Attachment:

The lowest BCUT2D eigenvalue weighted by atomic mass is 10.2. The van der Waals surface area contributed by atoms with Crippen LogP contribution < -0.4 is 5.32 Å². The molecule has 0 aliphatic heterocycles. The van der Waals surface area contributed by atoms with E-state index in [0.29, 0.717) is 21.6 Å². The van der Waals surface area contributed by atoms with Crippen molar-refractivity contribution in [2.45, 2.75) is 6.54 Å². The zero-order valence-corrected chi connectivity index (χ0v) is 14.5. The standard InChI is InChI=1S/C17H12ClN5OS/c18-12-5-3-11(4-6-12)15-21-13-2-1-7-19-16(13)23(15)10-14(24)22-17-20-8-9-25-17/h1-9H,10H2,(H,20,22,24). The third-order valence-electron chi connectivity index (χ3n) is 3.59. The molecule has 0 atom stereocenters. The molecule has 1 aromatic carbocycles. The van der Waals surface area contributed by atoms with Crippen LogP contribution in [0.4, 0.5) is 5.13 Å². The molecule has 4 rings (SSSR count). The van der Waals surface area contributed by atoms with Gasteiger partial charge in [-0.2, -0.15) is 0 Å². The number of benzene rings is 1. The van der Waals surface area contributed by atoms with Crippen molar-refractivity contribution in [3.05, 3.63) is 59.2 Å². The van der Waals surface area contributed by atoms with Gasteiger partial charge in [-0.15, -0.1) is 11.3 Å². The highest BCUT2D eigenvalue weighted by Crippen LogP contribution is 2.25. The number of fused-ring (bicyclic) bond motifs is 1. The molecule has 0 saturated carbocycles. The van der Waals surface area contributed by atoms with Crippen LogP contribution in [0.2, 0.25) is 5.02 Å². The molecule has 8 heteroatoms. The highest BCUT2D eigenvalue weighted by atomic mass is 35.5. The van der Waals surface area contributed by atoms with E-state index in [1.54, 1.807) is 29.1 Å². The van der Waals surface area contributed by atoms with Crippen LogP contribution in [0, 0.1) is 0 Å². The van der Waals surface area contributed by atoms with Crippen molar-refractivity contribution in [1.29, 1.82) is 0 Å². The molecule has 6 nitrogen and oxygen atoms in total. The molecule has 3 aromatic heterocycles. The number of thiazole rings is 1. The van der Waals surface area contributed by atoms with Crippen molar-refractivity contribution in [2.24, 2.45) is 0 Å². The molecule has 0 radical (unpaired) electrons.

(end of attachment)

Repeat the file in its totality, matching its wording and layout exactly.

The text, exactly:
The lowest BCUT2D eigenvalue weighted by atomic mass is 10.2. The van der Waals surface area contributed by atoms with Crippen LogP contribution < -0.4 is 5.32 Å². The molecule has 0 aliphatic heterocycles. The van der Waals surface area contributed by atoms with E-state index in [0.29, 0.717) is 21.6 Å². The van der Waals surface area contributed by atoms with Crippen molar-refractivity contribution in [2.45, 2.75) is 6.54 Å². The zero-order valence-corrected chi connectivity index (χ0v) is 14.5. The standard InChI is InChI=1S/C17H12ClN5OS/c18-12-5-3-11(4-6-12)15-21-13-2-1-7-19-16(13)23(15)10-14(24)22-17-20-8-9-25-17/h1-9H,10H2,(H,20,22,24). The third-order valence-electron chi connectivity index (χ3n) is 3.59. The molecule has 0 atom stereocenters. The molecule has 1 aromatic carbocycles. The van der Waals surface area contributed by atoms with Crippen LogP contribution in [0.4, 0.5) is 5.13 Å². The molecule has 4 rings (SSSR count). The van der Waals surface area contributed by atoms with Gasteiger partial charge in [-0.2, -0.15) is 0 Å². The number of benzene rings is 1. The van der Waals surface area contributed by atoms with Crippen molar-refractivity contribution in [3.05, 3.63) is 59.2 Å². The van der Waals surface area contributed by atoms with Gasteiger partial charge in [-0.15, -0.1) is 11.3 Å². The highest BCUT2D eigenvalue weighted by Crippen LogP contribution is 2.25. The number of fused-ring (bicyclic) bond motifs is 1. The molecule has 0 saturated carbocycles. The van der Waals surface area contributed by atoms with Crippen LogP contribution in [0.2, 0.25) is 5.02 Å². The molecule has 8 heteroatoms. The highest BCUT2D eigenvalue weighted by atomic mass is 35.5. The van der Waals surface area contributed by atoms with E-state index in [1.54, 1.807) is 29.1 Å². The van der Waals surface area contributed by atoms with Crippen LogP contribution in [0, 0.1) is 0 Å². The van der Waals surface area contributed by atoms with Crippen molar-refractivity contribution in [1.29, 1.82) is 0 Å². The molecule has 6 nitrogen and oxygen atoms in total. The molecule has 3 aromatic heterocycles. The number of thiazole rings is 1. The van der Waals surface area contributed by atoms with Crippen molar-refractivity contribution in [2.24, 2.45) is 0 Å². The molecule has 0 radical (unpaired) electrons.